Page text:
Fiore, who was born in New York in 1920, had been a student of George Grosz (like Paul Rand) at the Art Student’s League and Hans Hoffman at the Hoffman School. His interest in classical drawing, paper making, and lettering attested to a respect for tradition. He began his career before World War II as a letterer for, among others, Lester Beall (for whom he designed many of the modern display letters used in his ads and brochures before modern typefaces became widely available in the U.S.), Condé Nast, Life, and other magazines (where he did hand-lettered headlines for editorial and advertising pages). Fiore abandoned lettering to become a generalist and for many years designed all the printed matter for the Ford Foundation in a decidedly modern but not rigidly ideological style. Since he was interested in the clear presentation of information, he was well suited as a design consultant to various university presses, and later to Bell Laboratories (for whom he designed the numbers on one of Henry Dreyfuss’ rotary dials). In the late 1960s he also worked on Homefax, a very early telephone fax machine developed by RCA and NBC. It was never marketed, but Fiore coordinated an electronic newspaper that would appear on a screen and be reproduced via a sophisticated electrostatic copying process.
Fiore’s acute understanding of technology came from this and other experiences. In an article he wrote in 1971 on the future of the book, Fiore predicted the widespread use of computer-generated design, talking computers, and home fax and photocopy technologies. He also predicted the applications of the computer in primary school education long before its widespread use; accordingly, in 1968 he designed 200 computerlike “interactive” books for school children to help increase literacy skills. McLuhan’s philosophy was a logical extension of Fiore’s own practice.
His second coproduction with McLuhan, however, was, by Fiore’s own admission less successful than The Massage. According to a once sympathetic critic, the book—War and Peace in the Global Village: An Inventory of Some of the Current Spastic Situations That Could Be Eliminated With More Feed-Forward—was a “crankish, repetitive and disjointed tome in which McLuhan’s puns had become a nervous tic.” McLuhan based his book on the bewildering idea that war is a result of the anxiety aroused when changing metaphors in perception fail to yield up familiar self-images. Fiore’s design was a combination of disparate imagery and text, which tried with little success to reign in McLuhan’s now-humorless meanderings. Fiore also worked on a book with another futurist, Buckminster Fuller, titled I Seem To Be A Verb, which (prefiguring certain contemporary information-anxiety books) could be read from front to back or back to front.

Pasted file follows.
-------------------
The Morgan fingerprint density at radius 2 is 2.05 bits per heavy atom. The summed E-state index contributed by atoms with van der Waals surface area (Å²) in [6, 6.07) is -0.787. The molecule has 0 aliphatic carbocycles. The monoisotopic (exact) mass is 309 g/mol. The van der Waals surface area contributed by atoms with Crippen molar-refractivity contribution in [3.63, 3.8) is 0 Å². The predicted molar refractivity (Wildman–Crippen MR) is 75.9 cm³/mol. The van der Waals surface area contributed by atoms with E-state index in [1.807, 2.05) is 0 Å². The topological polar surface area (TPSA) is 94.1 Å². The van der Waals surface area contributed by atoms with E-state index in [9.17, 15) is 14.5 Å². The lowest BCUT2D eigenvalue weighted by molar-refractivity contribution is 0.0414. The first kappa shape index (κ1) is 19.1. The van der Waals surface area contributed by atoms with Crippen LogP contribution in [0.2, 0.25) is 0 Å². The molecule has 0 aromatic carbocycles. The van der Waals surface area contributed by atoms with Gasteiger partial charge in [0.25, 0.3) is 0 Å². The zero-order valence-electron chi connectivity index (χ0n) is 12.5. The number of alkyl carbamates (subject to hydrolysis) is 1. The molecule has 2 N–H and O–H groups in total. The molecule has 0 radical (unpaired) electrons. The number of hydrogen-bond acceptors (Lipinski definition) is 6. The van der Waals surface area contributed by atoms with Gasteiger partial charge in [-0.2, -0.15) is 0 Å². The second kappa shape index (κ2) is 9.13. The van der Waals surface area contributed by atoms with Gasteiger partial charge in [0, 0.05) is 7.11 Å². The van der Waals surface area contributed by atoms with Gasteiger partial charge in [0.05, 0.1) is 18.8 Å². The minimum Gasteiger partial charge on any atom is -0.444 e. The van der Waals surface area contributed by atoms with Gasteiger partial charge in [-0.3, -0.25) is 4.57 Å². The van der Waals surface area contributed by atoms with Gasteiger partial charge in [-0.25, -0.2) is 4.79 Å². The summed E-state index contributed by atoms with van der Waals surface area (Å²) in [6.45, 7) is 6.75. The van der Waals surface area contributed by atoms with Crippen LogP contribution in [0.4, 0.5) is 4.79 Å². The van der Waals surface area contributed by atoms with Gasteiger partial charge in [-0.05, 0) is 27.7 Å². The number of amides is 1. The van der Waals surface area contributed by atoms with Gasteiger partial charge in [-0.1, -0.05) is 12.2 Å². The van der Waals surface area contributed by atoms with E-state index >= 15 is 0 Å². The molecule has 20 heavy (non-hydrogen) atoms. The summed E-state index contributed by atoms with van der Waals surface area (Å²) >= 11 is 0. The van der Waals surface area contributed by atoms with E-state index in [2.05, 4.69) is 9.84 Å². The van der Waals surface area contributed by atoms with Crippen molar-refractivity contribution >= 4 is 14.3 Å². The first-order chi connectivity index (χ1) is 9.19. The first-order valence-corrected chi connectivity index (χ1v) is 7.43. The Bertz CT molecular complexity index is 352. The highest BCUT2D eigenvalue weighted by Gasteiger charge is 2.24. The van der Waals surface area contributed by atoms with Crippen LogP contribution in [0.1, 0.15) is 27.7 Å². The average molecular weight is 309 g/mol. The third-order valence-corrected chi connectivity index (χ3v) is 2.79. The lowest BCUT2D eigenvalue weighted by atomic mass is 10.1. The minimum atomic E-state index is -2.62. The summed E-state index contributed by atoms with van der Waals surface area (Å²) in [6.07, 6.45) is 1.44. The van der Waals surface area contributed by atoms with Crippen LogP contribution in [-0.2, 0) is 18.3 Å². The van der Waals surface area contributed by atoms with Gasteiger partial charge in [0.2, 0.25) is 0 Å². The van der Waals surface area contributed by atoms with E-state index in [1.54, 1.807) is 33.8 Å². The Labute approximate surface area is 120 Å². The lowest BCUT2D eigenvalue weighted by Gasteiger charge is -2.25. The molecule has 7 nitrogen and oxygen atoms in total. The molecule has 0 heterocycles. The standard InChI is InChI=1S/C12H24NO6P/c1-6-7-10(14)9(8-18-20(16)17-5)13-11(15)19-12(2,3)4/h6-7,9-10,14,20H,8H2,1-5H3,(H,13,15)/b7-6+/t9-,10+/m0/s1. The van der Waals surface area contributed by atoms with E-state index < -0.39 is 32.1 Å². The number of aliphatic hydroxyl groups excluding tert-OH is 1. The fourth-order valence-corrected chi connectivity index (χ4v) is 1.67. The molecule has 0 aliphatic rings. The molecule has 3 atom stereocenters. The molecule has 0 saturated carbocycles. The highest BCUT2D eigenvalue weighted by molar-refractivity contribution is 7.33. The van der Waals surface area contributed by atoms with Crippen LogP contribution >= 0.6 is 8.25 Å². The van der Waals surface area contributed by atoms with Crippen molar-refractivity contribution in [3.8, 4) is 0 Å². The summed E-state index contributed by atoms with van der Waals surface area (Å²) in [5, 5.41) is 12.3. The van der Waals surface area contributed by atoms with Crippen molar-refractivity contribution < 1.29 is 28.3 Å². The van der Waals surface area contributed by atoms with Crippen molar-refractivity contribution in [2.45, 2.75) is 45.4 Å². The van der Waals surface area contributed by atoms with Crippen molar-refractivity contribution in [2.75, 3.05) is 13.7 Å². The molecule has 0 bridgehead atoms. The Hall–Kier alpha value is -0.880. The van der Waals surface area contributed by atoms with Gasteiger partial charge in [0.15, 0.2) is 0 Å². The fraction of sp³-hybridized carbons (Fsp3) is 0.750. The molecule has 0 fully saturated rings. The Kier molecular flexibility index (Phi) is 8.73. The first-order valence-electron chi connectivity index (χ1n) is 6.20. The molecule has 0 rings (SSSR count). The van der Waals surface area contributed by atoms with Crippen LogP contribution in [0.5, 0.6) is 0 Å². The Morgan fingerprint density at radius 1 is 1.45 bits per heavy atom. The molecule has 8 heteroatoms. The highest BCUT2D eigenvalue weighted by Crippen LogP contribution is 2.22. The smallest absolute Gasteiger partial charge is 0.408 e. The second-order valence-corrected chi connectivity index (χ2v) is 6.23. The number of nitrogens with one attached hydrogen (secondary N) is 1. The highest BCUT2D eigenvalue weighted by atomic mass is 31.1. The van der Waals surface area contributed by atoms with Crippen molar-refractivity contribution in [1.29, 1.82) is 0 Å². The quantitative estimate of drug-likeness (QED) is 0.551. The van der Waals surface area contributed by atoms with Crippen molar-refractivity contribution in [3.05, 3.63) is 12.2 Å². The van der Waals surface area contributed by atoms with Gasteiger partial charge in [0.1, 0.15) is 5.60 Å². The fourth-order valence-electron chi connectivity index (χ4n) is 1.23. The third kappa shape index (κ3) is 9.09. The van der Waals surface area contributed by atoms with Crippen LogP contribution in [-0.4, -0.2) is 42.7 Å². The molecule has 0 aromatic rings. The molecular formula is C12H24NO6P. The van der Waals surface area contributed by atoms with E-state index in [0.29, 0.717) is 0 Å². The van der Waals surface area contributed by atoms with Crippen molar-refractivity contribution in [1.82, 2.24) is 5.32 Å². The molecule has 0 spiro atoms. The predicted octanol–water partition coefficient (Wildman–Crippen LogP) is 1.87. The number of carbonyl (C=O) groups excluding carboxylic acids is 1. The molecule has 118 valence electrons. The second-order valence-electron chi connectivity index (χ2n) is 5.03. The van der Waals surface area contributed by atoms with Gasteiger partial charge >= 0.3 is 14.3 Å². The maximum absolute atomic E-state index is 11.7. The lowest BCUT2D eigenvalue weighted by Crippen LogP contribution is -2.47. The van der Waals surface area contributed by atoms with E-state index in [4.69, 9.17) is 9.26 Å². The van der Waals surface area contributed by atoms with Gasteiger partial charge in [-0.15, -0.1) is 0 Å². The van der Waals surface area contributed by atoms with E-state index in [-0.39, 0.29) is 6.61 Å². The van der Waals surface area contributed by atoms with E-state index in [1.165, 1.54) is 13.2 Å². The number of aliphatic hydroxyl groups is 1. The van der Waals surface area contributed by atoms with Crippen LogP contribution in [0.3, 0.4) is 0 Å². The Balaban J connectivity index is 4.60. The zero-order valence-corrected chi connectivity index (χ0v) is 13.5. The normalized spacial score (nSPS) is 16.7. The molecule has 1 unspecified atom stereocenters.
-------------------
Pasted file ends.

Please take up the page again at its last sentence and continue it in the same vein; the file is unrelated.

Fiore had a wonderful experience with a book that was universally panned by the critics, Jerry Rubin’s Do It!, its title conceived by Fiore (and later, one suspects, adopted by Nike). For this he worked directly with the former Yippy, typographically emphasizing certain ideas in a manner vaguely reminiscent of the Dadaists and Futurists. Photographs were also used as icons and exclamation points, strewn through the text to add sight and sound to an idea or a pronouncement. Fiore was as loose as possible while still working within the constraints of bookmaking. For Fiore, however, this was the most appropriate way to convey the information at hand. Looking back at these books today, Fiore says they were just “jobs,” each requiring special treatment. That three of these became icons of their age was purely an accident.
After these experiments, as before, Fiore continued to apply himself to a variety of assignments using appropriate methods. In 1985 he returned to drawing and letter design as the illustrator for the Franklin Library’s version of Moby-Dick, but his ’60s work is that bridge between the old and new, the beginning of the “end” of the classic book.
Adapted from an essay in Design Literacy: Understanding Graphic Design (Allworth Press, 1997).